University of Western Ontario v. University of Western Ontario Staff Association, 2008 CanLII 16058 (ON LA)
This case centres on a lab assistant represented by the University of Western Ontario Faculty Association who had to perform experiments on lab animals. The experiments, which he was morally opposed to, caused him to develop stress and anxiety to the point where he was irritable, nauseous and experienced insomnia. He eventually stopped reporting to work.
The grievor’s doctor was unable to conclude that the grievor suffered from a recognized disability. But the fact that he experienced these symptoms and that the symptoms were debilitating was not contested by the employer. Rather, the employer took the position that there was no disability to accommodate, and that this was merely a case of an employee with an aversion to performing lab experiments.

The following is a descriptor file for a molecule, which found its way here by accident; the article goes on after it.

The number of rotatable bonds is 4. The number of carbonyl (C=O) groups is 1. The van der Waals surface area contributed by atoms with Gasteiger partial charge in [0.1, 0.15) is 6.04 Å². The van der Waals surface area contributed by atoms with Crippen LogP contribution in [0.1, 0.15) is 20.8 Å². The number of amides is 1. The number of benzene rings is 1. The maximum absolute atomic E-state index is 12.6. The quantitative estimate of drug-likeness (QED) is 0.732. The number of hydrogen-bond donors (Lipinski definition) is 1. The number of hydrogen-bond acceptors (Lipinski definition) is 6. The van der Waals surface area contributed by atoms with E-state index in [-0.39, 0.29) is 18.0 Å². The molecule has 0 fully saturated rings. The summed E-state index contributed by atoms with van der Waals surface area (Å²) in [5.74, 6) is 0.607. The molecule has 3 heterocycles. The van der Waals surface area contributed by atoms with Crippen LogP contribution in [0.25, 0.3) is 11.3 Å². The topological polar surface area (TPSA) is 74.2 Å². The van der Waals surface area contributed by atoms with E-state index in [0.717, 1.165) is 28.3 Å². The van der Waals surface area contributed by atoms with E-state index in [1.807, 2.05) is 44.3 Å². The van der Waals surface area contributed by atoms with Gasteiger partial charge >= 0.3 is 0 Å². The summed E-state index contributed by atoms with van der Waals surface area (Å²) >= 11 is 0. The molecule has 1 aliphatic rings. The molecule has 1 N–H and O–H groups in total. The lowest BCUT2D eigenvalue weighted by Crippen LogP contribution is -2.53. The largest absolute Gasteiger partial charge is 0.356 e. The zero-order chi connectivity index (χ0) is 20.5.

The union representing the employee filed a grievance alleging that the university had failed to accommodate the grievor’s mental disability. The matter went to a hearing for the sole purpose of determining whether the grievor had a disability as defined by the Human Rights Code Ontario (the “Code”.
Supported by evidence from the grievor’s doctor, the union argued that the employee was suffering from an unknown psychological impairment, and that the reason for his absence from work was anxiety relating to his workplace situation. The doctor testified that the grievor was suffering from extreme anxiety to the point of nausea and insomnia, and that he could no longer function at work, which led to him voluntarily leaving his job. The doctor also noted that the grievor did not want psychological counselling because he was fine when he was not working.